Leaders Repent First

One of my concerns during Coronavirus has been the speed with which some were quick to announce God’s discipline and judgement on various countries, communities and on the church in those places. As I have previously explained, it is correct to say that we continuously experience God’s loving discipline as believers and that this fallen world is under judgement in general but we cannot presume to announce specific judgements without specific revelation

I also have an issue with the claim because there is a reason why we have been hearing these pronouncements and that is that if the wider church are hearing your announcement of judgement then you are likely to have already had a significant voice and level of leadership within the church as a prominent teacher, speaker, leader and/or writer. As I have said before, it is not good when we leaders who are usually able to cushion ourselves from the worst affects of suffering like people are experiencing now are hasty to pronounce judgement.

Further, it misses the point that Jesus makes here

47 “And a servant who knows what the master wants, but isn’t prepared and doesn’t carry out those instructions, will be severely punished. 48 But someone who does not know, and then does something wrong, will be punished only lightly. When someone has been given much, much will be required in return; and when someone has been entrusted with much, even more will be required.”[1]

In other words, we leaders need to recognise that if the church has fallen into serious sin then responsibility lies first of all with us.  I believe it is possible for us to recognise both the beauty of the Church as the bride of Christ and be encouraged by signs of hunger for God’s word and growth in godliness whilst acknowledging our sins and failings.  Let’s highlight two examples.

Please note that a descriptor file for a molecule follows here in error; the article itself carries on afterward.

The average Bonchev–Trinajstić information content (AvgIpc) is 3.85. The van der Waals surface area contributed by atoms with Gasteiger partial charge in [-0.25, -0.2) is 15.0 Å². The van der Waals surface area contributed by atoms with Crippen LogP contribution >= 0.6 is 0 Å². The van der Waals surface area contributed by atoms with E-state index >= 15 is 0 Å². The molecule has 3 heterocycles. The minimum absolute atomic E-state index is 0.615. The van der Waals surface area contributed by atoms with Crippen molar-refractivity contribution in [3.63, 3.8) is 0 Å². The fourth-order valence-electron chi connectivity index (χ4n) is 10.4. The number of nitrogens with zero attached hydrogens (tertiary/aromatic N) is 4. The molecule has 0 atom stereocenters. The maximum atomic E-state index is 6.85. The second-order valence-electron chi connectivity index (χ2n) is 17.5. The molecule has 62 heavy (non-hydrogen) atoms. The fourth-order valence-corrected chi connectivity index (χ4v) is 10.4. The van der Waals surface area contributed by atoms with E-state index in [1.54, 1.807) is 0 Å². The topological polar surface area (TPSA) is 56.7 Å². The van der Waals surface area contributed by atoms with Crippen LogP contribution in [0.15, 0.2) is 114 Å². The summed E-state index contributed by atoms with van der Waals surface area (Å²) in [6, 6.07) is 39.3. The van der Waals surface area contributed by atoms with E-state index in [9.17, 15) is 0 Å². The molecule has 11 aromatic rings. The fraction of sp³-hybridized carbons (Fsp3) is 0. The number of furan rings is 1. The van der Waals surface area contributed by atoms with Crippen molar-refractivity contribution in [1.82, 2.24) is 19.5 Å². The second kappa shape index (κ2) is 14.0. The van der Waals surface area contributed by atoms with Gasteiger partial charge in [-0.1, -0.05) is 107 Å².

First of all, has there at times been a  consumerist attitude to church? Does Coronavirus highlight the problems with pick and mix and teach us the awfulness of individualism as it leads to isolation? I think we can say yes to that. So, if that is the case, we as leaders need to recognise our part. Haven’t the articles we have written on our blogs and in our magazines encouraged something of this attitude? Haven’t we spent so much time thinking about how to make our churches competitive against each other as we seek to attract members rather than working together to reach the lost?

If some church members have become lax towards gathering, opting for days away when the sun comes out, then to what extent are they the example following church leaders who need to have a central role in proceedings in order to turn up and are quick to emphasise the need for time off away from congregations?

The other example is more sinister. What has been, or should have been one of our biggest concerns about the health of the church?  Well surely it should be around the need to have a culture as well as a doctrine of grace. A cause for repentance has to be the horror of recent abuse and bullying scandals and the recognition that rotten apples really do grow on trees.  All of us as leaders need to take some responsibility for that. We have lapped up the teaching and sought to follow the example of these men, failing to spot the danger. If we had a nagging feeling of discomfort, we suppressed it. And, there are those who have gone further, who have been aware of the concerns and accusations and who have turned a deaf ear, who have failed to ensure that victims got justice and have protected rather than confronted the bullies.

Whether or not we have been complicit and to blame, I think it is important to recognise the principle that as leaders we are responsible for what happens on our watch.

Taking ownership and accepting responsibility as leaders means that rather than being first in the rush to condemn and to blame others, we should be first to our knees in repentance for our own sin.

[1] Luke 12:48.

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